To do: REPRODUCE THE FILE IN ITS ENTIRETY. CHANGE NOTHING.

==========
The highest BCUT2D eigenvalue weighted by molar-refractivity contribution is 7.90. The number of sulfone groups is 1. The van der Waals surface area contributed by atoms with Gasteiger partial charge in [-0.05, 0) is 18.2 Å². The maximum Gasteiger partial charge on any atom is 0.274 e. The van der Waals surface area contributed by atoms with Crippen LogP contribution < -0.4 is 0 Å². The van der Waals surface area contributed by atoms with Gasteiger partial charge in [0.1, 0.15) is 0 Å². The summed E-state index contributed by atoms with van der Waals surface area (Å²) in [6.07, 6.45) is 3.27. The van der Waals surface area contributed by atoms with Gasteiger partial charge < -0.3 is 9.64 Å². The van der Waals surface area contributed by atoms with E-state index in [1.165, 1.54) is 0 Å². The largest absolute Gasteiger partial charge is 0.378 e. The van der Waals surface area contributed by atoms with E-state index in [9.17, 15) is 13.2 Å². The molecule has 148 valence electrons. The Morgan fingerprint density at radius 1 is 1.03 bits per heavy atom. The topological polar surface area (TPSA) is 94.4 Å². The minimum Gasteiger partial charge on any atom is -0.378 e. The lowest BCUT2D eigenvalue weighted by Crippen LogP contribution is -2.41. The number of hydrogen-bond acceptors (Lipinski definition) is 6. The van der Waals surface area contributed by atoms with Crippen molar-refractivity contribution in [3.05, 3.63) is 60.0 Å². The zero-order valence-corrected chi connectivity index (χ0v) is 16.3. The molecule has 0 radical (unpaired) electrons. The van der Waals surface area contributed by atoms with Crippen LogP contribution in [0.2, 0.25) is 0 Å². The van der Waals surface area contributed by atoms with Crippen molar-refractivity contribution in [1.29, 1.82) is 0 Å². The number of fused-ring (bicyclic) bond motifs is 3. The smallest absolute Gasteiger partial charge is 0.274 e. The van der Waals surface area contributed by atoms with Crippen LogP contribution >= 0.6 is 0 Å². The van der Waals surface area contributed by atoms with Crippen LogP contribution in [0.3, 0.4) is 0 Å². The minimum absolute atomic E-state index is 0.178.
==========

The highest BCUT2D eigenvalue weighted by molar-refractivity contribution is 7.90. The number of sulfone groups is 1. The van der Waals surface area contributed by atoms with Gasteiger partial charge in [-0.05, 0) is 18.2 Å². The maximum Gasteiger partial charge on any atom is 0.274 e. The van der Waals surface area contributed by atoms with Crippen LogP contribution < -0.4 is 0 Å². The van der Waals surface area contributed by atoms with Gasteiger partial charge in [0.1, 0.15) is 0 Å². The summed E-state index contributed by atoms with van der Waals surface area (Å²) in [6.07, 6.45) is 3.27. The van der Waals surface area contributed by atoms with Gasteiger partial charge < -0.3 is 9.64 Å². The van der Waals surface area contributed by atoms with E-state index in [1.165, 1.54) is 0 Å². The largest absolute Gasteiger partial charge is 0.378 e. The van der Waals surface area contributed by atoms with E-state index in [9.17, 15) is 13.2 Å². The molecule has 148 valence electrons. The Morgan fingerprint density at radius 1 is 1.03 bits per heavy atom. The topological polar surface area (TPSA) is 94.4 Å². The minimum Gasteiger partial charge on any atom is -0.378 e. The lowest BCUT2D eigenvalue weighted by Crippen LogP contribution is -2.41. The number of hydrogen-bond acceptors (Lipinski definition) is 6. The van der Waals surface area contributed by atoms with Crippen molar-refractivity contribution in [3.05, 3.63) is 60.0 Å². The zero-order valence-corrected chi connectivity index (χ0v) is 16.3. The molecule has 0 radical (unpaired) electrons. The van der Waals surface area contributed by atoms with Crippen LogP contribution in [0.2, 0.25) is 0 Å². The van der Waals surface area contributed by atoms with Crippen molar-refractivity contribution in [1.29, 1.82) is 0 Å². The number of fused-ring (bicyclic) bond motifs is 3. The smallest absolute Gasteiger partial charge is 0.274 e. The van der Waals surface area contributed by atoms with Crippen LogP contribution >= 0.6 is 0 Å². The van der Waals surface area contributed by atoms with Crippen LogP contribution in [0.3, 0.4) is 0 Å². The minimum absolute atomic E-state index is 0.178.